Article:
Berman himself asked recently: “[D]oes the sorry fate of DSA augur…for the Democratic Party? Will the Democrats…get taken over by ideological flash mobs?…The whole spirit of the age favors the Yellow Vests.”  Berman should be careful lest he reveal not only having been swept away by the flash mobs, but also sounding like one who is almost at their forefront.  Although–as he likely already knows–they will eventually seek his self-erasure as the price of membership; as one committed leftist who might yet realize that “her own side” is worse than “Trump-types” recently lamented: “…when these people see me, Israel, Jews (except their approved Jews, maybe, relishing this potential division from each other?) as uniquely evil and worthy of being pointed out as so, Haman-style—whether we are relevant or not to the issue at hand—I fear that I have no home in the world at large…I fear they don’t want flawed but trying hard me, us—and in fact see us as worthy of more hatred, less deserving of existence, as anyone else in this world.”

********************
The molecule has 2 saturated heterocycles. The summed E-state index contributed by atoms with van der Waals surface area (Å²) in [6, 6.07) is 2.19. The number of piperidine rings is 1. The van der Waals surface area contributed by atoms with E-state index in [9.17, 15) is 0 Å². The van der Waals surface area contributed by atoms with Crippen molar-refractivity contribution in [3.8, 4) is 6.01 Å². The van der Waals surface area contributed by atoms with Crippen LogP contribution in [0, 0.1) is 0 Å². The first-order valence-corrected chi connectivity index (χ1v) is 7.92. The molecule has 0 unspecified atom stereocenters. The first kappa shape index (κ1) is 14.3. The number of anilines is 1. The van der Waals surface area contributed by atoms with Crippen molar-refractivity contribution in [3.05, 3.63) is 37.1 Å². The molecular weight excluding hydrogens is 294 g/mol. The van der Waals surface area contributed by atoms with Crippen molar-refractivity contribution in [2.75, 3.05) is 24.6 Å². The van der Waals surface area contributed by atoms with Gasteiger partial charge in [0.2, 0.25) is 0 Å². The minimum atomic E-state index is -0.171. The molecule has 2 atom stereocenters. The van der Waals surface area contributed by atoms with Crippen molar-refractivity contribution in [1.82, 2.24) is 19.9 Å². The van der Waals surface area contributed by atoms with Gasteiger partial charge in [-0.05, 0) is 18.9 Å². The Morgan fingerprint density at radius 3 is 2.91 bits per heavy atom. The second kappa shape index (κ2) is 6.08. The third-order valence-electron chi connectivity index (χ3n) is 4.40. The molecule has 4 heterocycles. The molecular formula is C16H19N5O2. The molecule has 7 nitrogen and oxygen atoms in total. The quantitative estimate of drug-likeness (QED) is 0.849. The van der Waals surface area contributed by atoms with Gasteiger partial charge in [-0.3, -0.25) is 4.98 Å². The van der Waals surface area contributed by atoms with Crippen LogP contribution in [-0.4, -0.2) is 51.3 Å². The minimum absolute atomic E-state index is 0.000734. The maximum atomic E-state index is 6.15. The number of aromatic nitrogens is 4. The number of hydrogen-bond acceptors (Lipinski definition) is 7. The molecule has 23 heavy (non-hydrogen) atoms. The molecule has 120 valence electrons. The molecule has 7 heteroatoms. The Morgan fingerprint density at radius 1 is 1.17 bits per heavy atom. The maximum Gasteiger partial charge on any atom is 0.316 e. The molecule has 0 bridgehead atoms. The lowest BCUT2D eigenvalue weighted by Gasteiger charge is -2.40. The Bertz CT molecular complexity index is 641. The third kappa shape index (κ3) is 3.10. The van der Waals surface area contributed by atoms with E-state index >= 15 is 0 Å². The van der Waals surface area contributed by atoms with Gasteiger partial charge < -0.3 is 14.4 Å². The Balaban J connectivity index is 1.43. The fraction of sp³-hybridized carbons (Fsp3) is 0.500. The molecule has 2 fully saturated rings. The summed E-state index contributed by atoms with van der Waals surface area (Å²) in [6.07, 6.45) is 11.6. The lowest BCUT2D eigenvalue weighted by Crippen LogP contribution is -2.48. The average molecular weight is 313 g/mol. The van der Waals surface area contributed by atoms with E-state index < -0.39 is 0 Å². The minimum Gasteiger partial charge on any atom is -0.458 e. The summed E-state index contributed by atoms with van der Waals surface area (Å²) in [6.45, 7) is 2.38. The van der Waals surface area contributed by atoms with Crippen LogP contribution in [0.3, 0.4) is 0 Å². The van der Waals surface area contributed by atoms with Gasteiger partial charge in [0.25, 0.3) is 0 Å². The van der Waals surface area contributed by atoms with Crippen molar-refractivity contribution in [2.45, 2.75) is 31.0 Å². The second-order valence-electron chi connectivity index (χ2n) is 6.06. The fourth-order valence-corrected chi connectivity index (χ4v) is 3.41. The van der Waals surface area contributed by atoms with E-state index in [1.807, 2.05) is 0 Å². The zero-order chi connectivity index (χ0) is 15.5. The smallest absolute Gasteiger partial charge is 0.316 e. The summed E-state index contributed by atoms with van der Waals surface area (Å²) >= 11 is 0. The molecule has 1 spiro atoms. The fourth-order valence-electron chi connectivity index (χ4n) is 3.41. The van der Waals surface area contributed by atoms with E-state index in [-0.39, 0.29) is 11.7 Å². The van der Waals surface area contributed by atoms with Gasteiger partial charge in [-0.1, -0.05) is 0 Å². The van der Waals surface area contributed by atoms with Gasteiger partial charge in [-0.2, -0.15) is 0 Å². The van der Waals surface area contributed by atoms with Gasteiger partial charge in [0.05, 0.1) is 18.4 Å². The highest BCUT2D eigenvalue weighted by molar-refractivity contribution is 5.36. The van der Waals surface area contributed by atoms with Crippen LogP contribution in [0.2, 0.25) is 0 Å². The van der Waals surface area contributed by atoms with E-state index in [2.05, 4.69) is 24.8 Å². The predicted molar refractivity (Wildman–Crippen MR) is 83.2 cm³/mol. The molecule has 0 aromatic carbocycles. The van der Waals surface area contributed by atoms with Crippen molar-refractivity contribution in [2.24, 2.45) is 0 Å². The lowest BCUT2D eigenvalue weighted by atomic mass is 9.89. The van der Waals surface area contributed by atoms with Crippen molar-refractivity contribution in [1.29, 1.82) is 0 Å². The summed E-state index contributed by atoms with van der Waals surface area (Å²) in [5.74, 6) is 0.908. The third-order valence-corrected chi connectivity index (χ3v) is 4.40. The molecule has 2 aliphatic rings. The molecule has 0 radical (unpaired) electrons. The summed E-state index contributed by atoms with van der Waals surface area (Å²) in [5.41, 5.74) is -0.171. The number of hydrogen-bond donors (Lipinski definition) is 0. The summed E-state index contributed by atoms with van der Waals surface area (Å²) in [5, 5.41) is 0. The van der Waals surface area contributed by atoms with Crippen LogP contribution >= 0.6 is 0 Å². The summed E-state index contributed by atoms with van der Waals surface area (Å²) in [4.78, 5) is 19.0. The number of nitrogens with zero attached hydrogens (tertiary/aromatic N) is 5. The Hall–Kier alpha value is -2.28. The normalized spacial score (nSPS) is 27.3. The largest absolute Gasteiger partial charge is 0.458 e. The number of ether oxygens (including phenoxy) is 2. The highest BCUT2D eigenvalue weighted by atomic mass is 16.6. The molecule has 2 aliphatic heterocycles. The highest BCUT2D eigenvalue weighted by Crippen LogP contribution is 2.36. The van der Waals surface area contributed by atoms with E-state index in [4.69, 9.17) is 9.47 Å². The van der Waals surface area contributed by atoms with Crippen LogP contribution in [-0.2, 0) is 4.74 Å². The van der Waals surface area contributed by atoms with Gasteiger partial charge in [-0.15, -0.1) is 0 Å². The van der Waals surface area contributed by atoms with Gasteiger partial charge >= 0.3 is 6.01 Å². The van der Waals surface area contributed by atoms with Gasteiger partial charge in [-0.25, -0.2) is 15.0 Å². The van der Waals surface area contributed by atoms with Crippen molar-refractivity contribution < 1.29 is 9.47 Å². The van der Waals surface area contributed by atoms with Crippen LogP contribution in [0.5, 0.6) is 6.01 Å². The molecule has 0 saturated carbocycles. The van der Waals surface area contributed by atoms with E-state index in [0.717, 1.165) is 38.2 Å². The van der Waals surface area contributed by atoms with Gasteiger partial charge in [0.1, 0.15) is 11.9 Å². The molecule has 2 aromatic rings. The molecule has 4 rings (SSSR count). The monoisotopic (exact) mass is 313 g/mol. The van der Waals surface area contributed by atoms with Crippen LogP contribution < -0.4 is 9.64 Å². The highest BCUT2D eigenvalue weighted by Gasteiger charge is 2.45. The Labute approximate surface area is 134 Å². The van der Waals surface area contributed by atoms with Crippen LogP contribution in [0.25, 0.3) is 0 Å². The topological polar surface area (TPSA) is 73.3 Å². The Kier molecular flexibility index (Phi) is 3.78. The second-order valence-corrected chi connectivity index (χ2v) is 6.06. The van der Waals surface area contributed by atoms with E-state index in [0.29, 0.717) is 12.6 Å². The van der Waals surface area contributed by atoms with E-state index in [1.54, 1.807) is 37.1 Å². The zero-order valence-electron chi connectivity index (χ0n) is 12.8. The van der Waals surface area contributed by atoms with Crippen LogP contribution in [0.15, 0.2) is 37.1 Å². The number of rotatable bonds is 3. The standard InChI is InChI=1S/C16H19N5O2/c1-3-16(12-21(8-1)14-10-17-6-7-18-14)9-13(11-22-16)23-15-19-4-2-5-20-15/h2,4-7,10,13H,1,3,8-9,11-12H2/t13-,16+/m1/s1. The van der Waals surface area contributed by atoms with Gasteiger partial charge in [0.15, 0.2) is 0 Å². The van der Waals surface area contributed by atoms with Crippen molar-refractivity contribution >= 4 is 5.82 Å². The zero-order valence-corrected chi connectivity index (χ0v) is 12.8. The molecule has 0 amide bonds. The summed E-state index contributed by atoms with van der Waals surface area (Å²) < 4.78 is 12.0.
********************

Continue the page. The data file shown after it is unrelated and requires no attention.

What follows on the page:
*with apologies to Bob Dylan

About the Author
Jon Taub is an ex-Upper West Sider, now-married Riverdalean who has two MA's, plays three instruments, and consults for biostartups.